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Researchers invited 27 healthy, but sedentary 60 to 72 year old men to participate in an eight-week exercise program. All participants were nonsmokers and did not have heart disease, high blood pressure, kidney disease, insulin resistance, or type 2 diabetes. In addition to the exercise, the men were randomly selected to receive 250 mg of resveratrol per day, or to receive no resveratrol (placebo).
The exercise program consisted of three weekly sessions—two sessions of high-intensity interval training on a stationary bike plus one session of full-body circuit training (CrossFit). The researchers tracked the men’s fitness levels by measuring maximal oxygen consumption and maximal arterial pressure, and collected and analyzed blood samples for heart health markers.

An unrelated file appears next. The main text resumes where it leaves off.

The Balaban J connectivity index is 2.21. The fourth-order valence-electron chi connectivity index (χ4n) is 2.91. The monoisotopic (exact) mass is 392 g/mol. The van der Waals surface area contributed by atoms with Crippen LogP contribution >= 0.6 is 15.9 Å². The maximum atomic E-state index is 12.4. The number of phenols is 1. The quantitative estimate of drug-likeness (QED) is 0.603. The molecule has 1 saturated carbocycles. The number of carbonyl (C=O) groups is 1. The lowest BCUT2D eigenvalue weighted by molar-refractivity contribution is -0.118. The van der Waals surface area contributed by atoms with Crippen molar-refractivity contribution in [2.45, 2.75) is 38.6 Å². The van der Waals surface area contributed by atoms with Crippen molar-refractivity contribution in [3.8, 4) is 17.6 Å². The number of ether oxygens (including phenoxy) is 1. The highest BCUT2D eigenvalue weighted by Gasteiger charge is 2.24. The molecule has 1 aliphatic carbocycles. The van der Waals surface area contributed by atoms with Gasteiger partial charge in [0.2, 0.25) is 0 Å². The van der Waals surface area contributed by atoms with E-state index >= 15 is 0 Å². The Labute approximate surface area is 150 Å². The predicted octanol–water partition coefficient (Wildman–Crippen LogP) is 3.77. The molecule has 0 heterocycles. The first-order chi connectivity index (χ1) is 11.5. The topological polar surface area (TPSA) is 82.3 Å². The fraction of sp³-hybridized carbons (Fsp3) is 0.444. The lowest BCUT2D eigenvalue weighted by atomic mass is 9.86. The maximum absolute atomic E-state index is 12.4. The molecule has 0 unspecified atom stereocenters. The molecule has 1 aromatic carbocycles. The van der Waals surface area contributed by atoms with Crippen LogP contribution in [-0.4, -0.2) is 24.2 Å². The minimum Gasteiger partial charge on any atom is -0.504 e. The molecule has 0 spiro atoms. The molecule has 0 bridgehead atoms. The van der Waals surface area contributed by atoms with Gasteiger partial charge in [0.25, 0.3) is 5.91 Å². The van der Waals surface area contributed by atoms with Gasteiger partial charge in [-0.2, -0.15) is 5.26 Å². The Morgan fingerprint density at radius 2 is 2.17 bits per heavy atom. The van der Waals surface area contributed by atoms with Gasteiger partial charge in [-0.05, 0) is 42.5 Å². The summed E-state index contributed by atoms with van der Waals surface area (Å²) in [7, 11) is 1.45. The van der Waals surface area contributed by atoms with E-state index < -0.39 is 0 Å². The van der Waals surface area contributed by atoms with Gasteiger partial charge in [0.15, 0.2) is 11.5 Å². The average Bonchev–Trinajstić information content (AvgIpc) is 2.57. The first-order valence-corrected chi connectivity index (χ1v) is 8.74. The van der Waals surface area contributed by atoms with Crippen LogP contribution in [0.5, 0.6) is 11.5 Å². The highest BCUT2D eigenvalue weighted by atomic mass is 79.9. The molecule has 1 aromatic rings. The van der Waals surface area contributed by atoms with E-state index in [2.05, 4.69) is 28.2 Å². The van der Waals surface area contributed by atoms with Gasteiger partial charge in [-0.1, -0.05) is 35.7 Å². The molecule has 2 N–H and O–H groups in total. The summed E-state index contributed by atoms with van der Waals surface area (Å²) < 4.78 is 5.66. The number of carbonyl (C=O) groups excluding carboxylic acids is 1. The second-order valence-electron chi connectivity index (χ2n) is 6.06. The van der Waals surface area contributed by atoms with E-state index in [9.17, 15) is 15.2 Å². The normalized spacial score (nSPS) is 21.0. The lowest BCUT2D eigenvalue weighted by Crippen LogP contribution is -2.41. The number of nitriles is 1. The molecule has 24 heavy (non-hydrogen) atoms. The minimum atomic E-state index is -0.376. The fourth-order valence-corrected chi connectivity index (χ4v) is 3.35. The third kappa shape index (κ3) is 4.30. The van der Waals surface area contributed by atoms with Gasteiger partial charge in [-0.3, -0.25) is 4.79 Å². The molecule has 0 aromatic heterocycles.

In response to exercise, compared with the men receiving no resveratrol (placebo), those receiving the supplement experienced significantly less improvement in maximal oxygen uptake, no decrease in mean arterial pressure, significantly lower blood prostacyclin levels—a substance produced by the body to relax blood vessels, significantly higher muscle TBX levels—a substance produced by the body that can constrict blood vessels, and no reduction in total or LDL cholesterol, or triglyceride levels (whereas the placebo group which experienced significant reductions). So while the exercise training improved several markers of heart health in older men, taking resveratrol diminished or eliminated many of these benefits.
The findings took many researchers by surprise, and according to the study leader, Dr. Ylva Hellsten, “our results contradict findings in animal studies.”
This research found that taking 250 mg of resveratrol daily when beginning an exercise program may have a detrimental effect in senior men. If you take resveratrol and are uncertain as to whether you should keep doing so, consider the following:
(J Physiol 2013, doi:10.1113/jphysiol.2013.258061; Ann N Y Acad Sci 2011;1215:22-33.)